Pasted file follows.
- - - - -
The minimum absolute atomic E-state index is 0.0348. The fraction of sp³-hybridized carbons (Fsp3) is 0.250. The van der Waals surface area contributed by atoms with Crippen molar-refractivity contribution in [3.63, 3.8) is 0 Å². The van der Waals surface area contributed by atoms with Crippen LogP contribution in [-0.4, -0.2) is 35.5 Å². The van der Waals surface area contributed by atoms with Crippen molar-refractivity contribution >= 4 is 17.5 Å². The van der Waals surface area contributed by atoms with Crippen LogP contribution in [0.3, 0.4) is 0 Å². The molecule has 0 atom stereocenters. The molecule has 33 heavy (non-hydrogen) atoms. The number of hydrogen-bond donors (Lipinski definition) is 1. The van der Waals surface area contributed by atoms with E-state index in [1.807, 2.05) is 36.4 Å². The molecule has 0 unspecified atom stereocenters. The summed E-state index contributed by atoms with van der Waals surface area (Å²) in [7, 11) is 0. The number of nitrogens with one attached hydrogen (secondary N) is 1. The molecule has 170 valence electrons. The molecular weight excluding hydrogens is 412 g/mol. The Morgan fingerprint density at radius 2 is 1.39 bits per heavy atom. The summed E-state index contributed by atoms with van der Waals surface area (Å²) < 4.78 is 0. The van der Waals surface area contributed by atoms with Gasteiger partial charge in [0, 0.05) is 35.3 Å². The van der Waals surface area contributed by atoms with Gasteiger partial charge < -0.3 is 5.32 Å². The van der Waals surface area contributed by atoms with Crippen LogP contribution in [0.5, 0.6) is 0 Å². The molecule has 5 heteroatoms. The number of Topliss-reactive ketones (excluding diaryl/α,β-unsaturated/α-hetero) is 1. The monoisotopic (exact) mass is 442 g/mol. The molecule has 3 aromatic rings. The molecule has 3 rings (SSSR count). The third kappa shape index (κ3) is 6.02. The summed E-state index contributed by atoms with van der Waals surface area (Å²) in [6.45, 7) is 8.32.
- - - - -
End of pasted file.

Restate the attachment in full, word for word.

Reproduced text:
The minimum absolute atomic E-state index is 0.0348. The fraction of sp³-hybridized carbons (Fsp3) is 0.250. The van der Waals surface area contributed by atoms with Crippen molar-refractivity contribution in [3.63, 3.8) is 0 Å². The van der Waals surface area contributed by atoms with Crippen LogP contribution in [-0.4, -0.2) is 35.5 Å². The van der Waals surface area contributed by atoms with Crippen molar-refractivity contribution >= 4 is 17.5 Å². The van der Waals surface area contributed by atoms with Crippen LogP contribution in [0.3, 0.4) is 0 Å². The molecule has 0 atom stereocenters. The molecule has 33 heavy (non-hydrogen) atoms. The number of hydrogen-bond donors (Lipinski definition) is 1. The van der Waals surface area contributed by atoms with E-state index in [1.807, 2.05) is 36.4 Å². The molecule has 0 unspecified atom stereocenters. The summed E-state index contributed by atoms with van der Waals surface area (Å²) in [7, 11) is 0. The number of nitrogens with one attached hydrogen (secondary N) is 1. The molecule has 170 valence electrons. The molecular weight excluding hydrogens is 412 g/mol. The Morgan fingerprint density at radius 2 is 1.39 bits per heavy atom. The summed E-state index contributed by atoms with van der Waals surface area (Å²) < 4.78 is 0. The van der Waals surface area contributed by atoms with Gasteiger partial charge in [0, 0.05) is 35.3 Å². The van der Waals surface area contributed by atoms with Gasteiger partial charge < -0.3 is 5.32 Å². The van der Waals surface area contributed by atoms with Crippen LogP contribution in [0.5, 0.6) is 0 Å². The molecule has 5 heteroatoms. The number of Topliss-reactive ketones (excluding diaryl/α,β-unsaturated/α-hetero) is 1. The monoisotopic (exact) mass is 442 g/mol. The molecule has 3 aromatic rings. The molecule has 3 rings (SSSR count). The third kappa shape index (κ3) is 6.02. The summed E-state index contributed by atoms with van der Waals surface area (Å²) in [6.45, 7) is 8.32.